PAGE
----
The Chicago Humanities Festival in partnership with the Newberry library and the Karla Scherer Center for the Study of American Culture at the University of Chicago, is pleased to offer an opportunity to graduate students in history, literature, media, and related disciplines to attend three sold-out lectures.
Join Harvard law professor Annette Gordon-Reed, New York University professor Mara Mills, and Emory University professor Benhamin Reiss, for a day-long series of public lectures and small-group seminars at the Newberry library’s Ruggles Hall on Saturday November 5 from 10:00 am-3:30 pm. The event is an opportunity to interact with the visiting professors and network with fellow graduate students across disciplines.
Interested students should submit there full name, school and department, area(s) of research, and a question and topic you would like to discuss during the seminar to firstname.lastname@example.org by Friday, October 21.
Please see the following for full lecture details:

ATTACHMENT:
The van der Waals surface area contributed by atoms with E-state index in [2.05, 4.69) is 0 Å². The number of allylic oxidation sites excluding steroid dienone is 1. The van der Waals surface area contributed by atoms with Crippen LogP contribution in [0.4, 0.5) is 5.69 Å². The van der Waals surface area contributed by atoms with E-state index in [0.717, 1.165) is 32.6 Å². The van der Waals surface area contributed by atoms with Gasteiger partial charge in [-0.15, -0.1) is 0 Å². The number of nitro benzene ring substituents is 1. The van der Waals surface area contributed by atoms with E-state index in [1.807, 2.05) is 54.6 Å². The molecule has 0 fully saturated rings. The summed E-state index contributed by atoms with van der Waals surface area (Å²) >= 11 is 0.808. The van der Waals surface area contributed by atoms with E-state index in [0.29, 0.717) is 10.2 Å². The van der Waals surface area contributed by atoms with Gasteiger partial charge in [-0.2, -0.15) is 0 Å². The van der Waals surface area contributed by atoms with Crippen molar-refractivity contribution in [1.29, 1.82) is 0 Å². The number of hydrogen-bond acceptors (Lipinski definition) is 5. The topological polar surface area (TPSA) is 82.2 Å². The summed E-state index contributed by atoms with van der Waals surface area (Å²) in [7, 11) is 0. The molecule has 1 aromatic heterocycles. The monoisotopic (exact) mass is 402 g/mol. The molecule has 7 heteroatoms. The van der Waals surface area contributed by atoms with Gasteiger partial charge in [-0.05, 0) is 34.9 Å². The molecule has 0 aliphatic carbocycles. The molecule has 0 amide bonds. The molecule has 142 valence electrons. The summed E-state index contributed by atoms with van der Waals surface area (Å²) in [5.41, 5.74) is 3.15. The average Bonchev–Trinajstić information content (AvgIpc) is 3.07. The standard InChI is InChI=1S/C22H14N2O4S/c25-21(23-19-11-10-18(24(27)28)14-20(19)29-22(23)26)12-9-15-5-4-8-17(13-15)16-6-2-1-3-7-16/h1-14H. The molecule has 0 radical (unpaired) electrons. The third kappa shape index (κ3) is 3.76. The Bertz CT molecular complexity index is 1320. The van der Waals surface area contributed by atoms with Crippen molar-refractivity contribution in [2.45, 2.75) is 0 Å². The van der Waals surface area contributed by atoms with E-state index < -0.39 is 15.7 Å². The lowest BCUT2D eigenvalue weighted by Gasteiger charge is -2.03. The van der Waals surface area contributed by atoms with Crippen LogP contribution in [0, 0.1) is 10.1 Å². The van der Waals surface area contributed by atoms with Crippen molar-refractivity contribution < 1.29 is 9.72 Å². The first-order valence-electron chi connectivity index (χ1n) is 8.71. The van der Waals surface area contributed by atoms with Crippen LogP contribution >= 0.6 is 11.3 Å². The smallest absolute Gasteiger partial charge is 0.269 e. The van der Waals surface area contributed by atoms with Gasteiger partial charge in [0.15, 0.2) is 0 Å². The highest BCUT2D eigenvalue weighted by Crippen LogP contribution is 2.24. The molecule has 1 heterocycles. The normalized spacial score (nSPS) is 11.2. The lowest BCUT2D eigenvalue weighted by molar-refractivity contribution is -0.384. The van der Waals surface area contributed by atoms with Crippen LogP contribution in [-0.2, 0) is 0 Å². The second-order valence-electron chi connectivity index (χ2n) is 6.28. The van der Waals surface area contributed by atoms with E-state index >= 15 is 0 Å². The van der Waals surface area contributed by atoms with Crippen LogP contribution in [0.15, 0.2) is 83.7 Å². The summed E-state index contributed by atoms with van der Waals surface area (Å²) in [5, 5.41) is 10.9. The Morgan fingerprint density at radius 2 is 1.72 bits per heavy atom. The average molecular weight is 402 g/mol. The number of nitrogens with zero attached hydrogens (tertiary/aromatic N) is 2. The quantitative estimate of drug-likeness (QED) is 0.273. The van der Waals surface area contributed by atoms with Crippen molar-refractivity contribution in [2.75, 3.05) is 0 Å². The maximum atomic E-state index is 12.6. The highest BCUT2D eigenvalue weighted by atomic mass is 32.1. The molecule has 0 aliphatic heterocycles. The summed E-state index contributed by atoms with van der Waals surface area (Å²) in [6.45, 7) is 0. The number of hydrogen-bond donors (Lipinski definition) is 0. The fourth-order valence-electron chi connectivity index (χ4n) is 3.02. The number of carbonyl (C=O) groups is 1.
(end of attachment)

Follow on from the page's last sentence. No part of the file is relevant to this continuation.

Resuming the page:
How Taming Sleep Created Our Restless World with Benjamin Reiss 10-11 AM
What makes us work so hard to train ourselves, and our children, to sleep straight through the night in separate chambers? Cultural historian Benjamin Reiss uncovers the history of sleep, arguing that what may look like a natural act is actually one of society’s most rule-bound and tightly regimented activities.
Accelerating Speech: How We learned to Talk Faster and Faster with Mara Mills 12-1 PM
To maximize information transmission, speeded speech began to be employed in radio commercials and television shows, talking books for blind readers, and foreign language cassette courses. Media historian Mara Mills talks about what happens when the pace of speech is no longer controlled by the speaker and when words per minute surge across mass media.
Jefferson’s Imagination with Annette Gordon-Reed 2-3 PM
Anette Gordon-Reed won both the Pulitzer Prize and the National Book Award for The Hemingses of Monticello: An American Family, a chronicle of the family of Sally Hemings, the enslaved teenager in Thomas Jefferson’s household who bore his child. Her latest book “Most Blessed of the Patriarchs”: Thomas Jefferson and the Empire of the Imagination, written with Peter S. Onuf, is an absorbing and revealing character study of a man neither hypocrite nor saint, atheist nor fundamentalist.